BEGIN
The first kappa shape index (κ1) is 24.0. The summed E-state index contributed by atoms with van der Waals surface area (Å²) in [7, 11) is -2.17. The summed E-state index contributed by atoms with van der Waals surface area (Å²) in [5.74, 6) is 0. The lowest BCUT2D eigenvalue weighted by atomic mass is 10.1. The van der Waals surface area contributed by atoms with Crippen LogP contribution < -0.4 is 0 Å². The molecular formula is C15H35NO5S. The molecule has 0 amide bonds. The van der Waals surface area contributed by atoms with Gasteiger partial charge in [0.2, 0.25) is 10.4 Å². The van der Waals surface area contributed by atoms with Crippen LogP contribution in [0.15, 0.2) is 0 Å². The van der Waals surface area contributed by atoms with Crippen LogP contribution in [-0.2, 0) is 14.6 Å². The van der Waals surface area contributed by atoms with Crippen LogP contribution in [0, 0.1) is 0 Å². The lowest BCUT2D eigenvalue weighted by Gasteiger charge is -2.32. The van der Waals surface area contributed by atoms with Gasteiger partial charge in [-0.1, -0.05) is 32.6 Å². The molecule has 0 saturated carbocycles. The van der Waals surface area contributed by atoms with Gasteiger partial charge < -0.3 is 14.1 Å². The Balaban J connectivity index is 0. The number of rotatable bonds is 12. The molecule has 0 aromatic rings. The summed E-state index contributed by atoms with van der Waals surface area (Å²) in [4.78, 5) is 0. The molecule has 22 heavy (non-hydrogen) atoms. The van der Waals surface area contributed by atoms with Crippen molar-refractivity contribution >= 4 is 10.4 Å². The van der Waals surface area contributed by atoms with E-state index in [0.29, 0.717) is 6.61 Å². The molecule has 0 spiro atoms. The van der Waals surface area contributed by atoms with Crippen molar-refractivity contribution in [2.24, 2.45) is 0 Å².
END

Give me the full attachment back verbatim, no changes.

The first kappa shape index (κ1) is 24.0. The summed E-state index contributed by atoms with van der Waals surface area (Å²) in [7, 11) is -2.17. The summed E-state index contributed by atoms with van der Waals surface area (Å²) in [5.74, 6) is 0. The lowest BCUT2D eigenvalue weighted by atomic mass is 10.1. The van der Waals surface area contributed by atoms with Crippen LogP contribution < -0.4 is 0 Å². The molecular formula is C15H35NO5S. The molecule has 0 amide bonds. The van der Waals surface area contributed by atoms with Gasteiger partial charge in [0.2, 0.25) is 10.4 Å². The van der Waals surface area contributed by atoms with Crippen LogP contribution in [0.15, 0.2) is 0 Å². The van der Waals surface area contributed by atoms with Crippen LogP contribution in [-0.2, 0) is 14.6 Å². The van der Waals surface area contributed by atoms with Crippen LogP contribution in [0, 0.1) is 0 Å². The lowest BCUT2D eigenvalue weighted by Gasteiger charge is -2.32. The van der Waals surface area contributed by atoms with Gasteiger partial charge in [-0.1, -0.05) is 32.6 Å². The molecule has 0 saturated carbocycles. The van der Waals surface area contributed by atoms with Gasteiger partial charge < -0.3 is 14.1 Å². The Balaban J connectivity index is 0. The number of rotatable bonds is 12. The molecule has 0 aromatic rings. The summed E-state index contributed by atoms with van der Waals surface area (Å²) in [4.78, 5) is 0. The molecule has 22 heavy (non-hydrogen) atoms. The van der Waals surface area contributed by atoms with Crippen molar-refractivity contribution >= 4 is 10.4 Å². The van der Waals surface area contributed by atoms with E-state index in [0.29, 0.717) is 6.61 Å². The molecule has 0 spiro atoms. The van der Waals surface area contributed by atoms with Crippen molar-refractivity contribution in [2.24, 2.45) is 0 Å².